Little Bunyip

Onions

Onions

Everything smells of onions. Our kitchen, the shed, the verandah – they all smell like onions. My fingers smell of onions, staining the taste of my tea. My pillow smells of onions where my fingers have curled against my cheek.

We left the second planting of onions too long in the ground and their protective, papery skins have mostly rubbed away. The first ones we planted went to seed as soon as they formed bulbs and then the bulbs were consumed by a hard, woody stem. We collected a handful of seed but it wasn’t really worth eating them. This time, we have 84 beautiful onions in our wheelbarrow. But I wont be able to store them all in the cellar – the skins of many of them are soft and they’ll quickly rot. So brine fermented onions overflow on the kitchen bench and our visitors leave with old rice cracker bags full of onions and obligatory summer zucchinis.

Many have written about how gardening changes you, nudges you towards an agrarian rhythm that asks you to do things as they need to be done. There is little leeway – you have to pull the onions with papery skins intact if you want to store them. Fail and you lose your crop or spend your precious time laboriously chopping and fermenting what you can salvage. Your compost fills with the bits that have rotted – what a waste! All that delicious onion you didn’t eat! Your time planting and tending lost! That precious Murray River water dripped on the ground for naught!

Of course, there are things you have to learn from failure. Mostly, I think I learn through failure (although it would be untrue to say I have learnt from all my failures – that would be something to aspire to!). A 500 square metre home veggie garden is not a trivial undertaking and it will take years of iteration to get it right.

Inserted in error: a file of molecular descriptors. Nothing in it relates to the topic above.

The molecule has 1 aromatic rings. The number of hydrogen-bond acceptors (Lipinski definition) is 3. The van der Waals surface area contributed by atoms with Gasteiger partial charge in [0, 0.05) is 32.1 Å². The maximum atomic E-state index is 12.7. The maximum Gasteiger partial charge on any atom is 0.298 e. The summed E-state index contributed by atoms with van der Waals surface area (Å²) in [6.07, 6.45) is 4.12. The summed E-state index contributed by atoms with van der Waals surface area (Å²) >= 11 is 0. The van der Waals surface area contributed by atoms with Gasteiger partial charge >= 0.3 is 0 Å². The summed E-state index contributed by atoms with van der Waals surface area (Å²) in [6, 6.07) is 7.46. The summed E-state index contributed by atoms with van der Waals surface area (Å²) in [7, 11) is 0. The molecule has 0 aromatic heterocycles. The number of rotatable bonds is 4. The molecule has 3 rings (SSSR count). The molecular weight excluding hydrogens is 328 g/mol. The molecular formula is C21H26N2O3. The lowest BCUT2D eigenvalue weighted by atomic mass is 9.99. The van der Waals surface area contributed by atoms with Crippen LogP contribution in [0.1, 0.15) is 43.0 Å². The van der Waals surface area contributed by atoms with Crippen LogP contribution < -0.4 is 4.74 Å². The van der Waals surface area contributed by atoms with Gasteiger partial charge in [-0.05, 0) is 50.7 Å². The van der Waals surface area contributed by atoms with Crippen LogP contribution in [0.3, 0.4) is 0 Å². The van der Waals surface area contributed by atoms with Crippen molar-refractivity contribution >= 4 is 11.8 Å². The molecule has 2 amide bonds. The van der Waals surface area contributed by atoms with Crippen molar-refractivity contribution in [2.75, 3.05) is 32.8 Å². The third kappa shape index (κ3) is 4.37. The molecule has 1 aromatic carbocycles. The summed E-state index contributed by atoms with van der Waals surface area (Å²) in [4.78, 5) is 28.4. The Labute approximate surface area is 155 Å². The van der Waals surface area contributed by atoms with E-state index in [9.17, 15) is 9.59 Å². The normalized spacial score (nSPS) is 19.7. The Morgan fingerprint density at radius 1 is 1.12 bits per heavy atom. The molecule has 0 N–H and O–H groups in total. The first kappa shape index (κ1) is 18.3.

Peak summer veggie production and preserving coincides with waves of our old Alice Springs friends sweeping past. The great exodus from the desert to the coast and back again starts in about December and takes us through till about February. We sit outside retelling the year and I ask myself again and again why it is I walked away from that life? Why am I here in regional South Australia earning the minimum wage tending vines when I know I could have succeeded in some worthwhile, professional role up there? I look at my dear friends and envy them their flash camping gear, their disposable holiday income but mostly their energy of confident success. Our unfinished patio and bowed verandah seem shabby by comparison.

I think what the onions have to teach me is that the process of unraveling our disconnection from the natural world takes practice. Practice in the sense of spending the time doing something and practice in the sense of the intent to change how you are. Stay in the professional world and your time is spent operating in a world created by humans. Surely that wears a groove in your being that is not of the natural world?

Deeper than my sense of excitement about the possibility of wattleseed and regenerative farming is a growing realisation that the choices that have led me here are about seeing people as inherently integrated with the living, natural world. The frame is bigger than doing something about environmental degradation or getting biology and carbon back into our compacted soil. The reason a bumper suburban veggie garden in Alice paired with an interesting day job wouldn’t do the trick is a matter of balance. I want the way I live to press these bigger cycles and seasons into me, for the daily actions of my life to reweave me into nature (or whatever you want to call it).

In the meantime, I still work off-farm. Earning an income from our wattleseed orchard alone is still a little way off. And I still want to participate in the outside world! I do have slightly Amish tendencies but at heart I know there’s no going back in time; we need to learn to be in the world as it is. I think the question is mostly about how to do that with a deep level of integrity, choosing the path with intent rather than getting swept along in the prevailing winds. And that, along with really understanding the onion, is something which will always be a work in progress.

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